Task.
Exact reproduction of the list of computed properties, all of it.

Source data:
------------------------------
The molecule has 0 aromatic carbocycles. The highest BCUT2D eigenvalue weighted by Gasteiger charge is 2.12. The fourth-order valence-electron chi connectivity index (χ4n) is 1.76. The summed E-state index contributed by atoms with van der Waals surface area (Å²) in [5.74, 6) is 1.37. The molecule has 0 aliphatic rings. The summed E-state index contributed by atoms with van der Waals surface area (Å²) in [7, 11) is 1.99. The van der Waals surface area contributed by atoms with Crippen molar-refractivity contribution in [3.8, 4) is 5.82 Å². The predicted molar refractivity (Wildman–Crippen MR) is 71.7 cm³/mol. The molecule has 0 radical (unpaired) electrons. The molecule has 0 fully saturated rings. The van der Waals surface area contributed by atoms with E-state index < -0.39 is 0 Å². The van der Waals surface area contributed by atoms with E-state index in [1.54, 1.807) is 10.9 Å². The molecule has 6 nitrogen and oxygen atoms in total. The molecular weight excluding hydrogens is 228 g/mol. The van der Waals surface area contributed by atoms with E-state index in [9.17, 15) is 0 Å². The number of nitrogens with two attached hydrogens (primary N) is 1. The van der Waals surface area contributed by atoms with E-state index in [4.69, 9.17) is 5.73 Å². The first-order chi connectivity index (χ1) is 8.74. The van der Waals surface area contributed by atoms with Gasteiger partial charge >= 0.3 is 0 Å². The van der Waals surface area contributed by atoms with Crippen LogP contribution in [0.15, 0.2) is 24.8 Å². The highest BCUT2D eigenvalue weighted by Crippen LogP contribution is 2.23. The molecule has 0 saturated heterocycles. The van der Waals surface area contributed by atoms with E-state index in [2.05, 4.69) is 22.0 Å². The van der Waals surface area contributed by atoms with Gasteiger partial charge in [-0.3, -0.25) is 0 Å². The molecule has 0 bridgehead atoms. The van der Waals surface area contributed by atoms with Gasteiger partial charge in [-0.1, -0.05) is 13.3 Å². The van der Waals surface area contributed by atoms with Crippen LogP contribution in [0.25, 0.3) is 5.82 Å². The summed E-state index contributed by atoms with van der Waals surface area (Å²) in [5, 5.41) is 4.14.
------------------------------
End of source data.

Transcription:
The molecule has 0 aromatic carbocycles. The highest BCUT2D eigenvalue weighted by Gasteiger charge is 2.12. The fourth-order valence-electron chi connectivity index (χ4n) is 1.76. The summed E-state index contributed by atoms with van der Waals surface area (Å²) in [5.74, 6) is 1.37. The molecule has 0 aliphatic rings. The summed E-state index contributed by atoms with van der Waals surface area (Å²) in [7, 11) is 1.99. The van der Waals surface area contributed by atoms with Crippen molar-refractivity contribution in [3.8, 4) is 5.82 Å². The predicted molar refractivity (Wildman–Crippen MR) is 71.7 cm³/mol. The molecule has 0 radical (unpaired) electrons. The molecule has 0 fully saturated rings. The van der Waals surface area contributed by atoms with E-state index < -0.39 is 0 Å². The van der Waals surface area contributed by atoms with E-state index in [1.54, 1.807) is 10.9 Å². The molecule has 6 nitrogen and oxygen atoms in total. The molecular weight excluding hydrogens is 228 g/mol. The van der Waals surface area contributed by atoms with E-state index in [9.17, 15) is 0 Å². The number of nitrogens with two attached hydrogens (primary N) is 1. The van der Waals surface area contributed by atoms with E-state index in [4.69, 9.17) is 5.73 Å². The first-order chi connectivity index (χ1) is 8.74. The van der Waals surface area contributed by atoms with Gasteiger partial charge >= 0.3 is 0 Å². The van der Waals surface area contributed by atoms with Crippen LogP contribution in [0.15, 0.2) is 24.8 Å². The highest BCUT2D eigenvalue weighted by Crippen LogP contribution is 2.23. The molecule has 0 saturated heterocycles. The van der Waals surface area contributed by atoms with E-state index in [2.05, 4.69) is 22.0 Å². The van der Waals surface area contributed by atoms with Gasteiger partial charge in [-0.3, -0.25) is 0 Å². The molecule has 0 bridgehead atoms. The van der Waals surface area contributed by atoms with Gasteiger partial charge in [-0.1, -0.05) is 13.3 Å². The van der Waals surface area contributed by atoms with Crippen LogP contribution in [0.25, 0.3) is 5.82 Å². The summed E-state index contributed by atoms with van der Waals surface area (Å²) in [5, 5.41) is 4.14.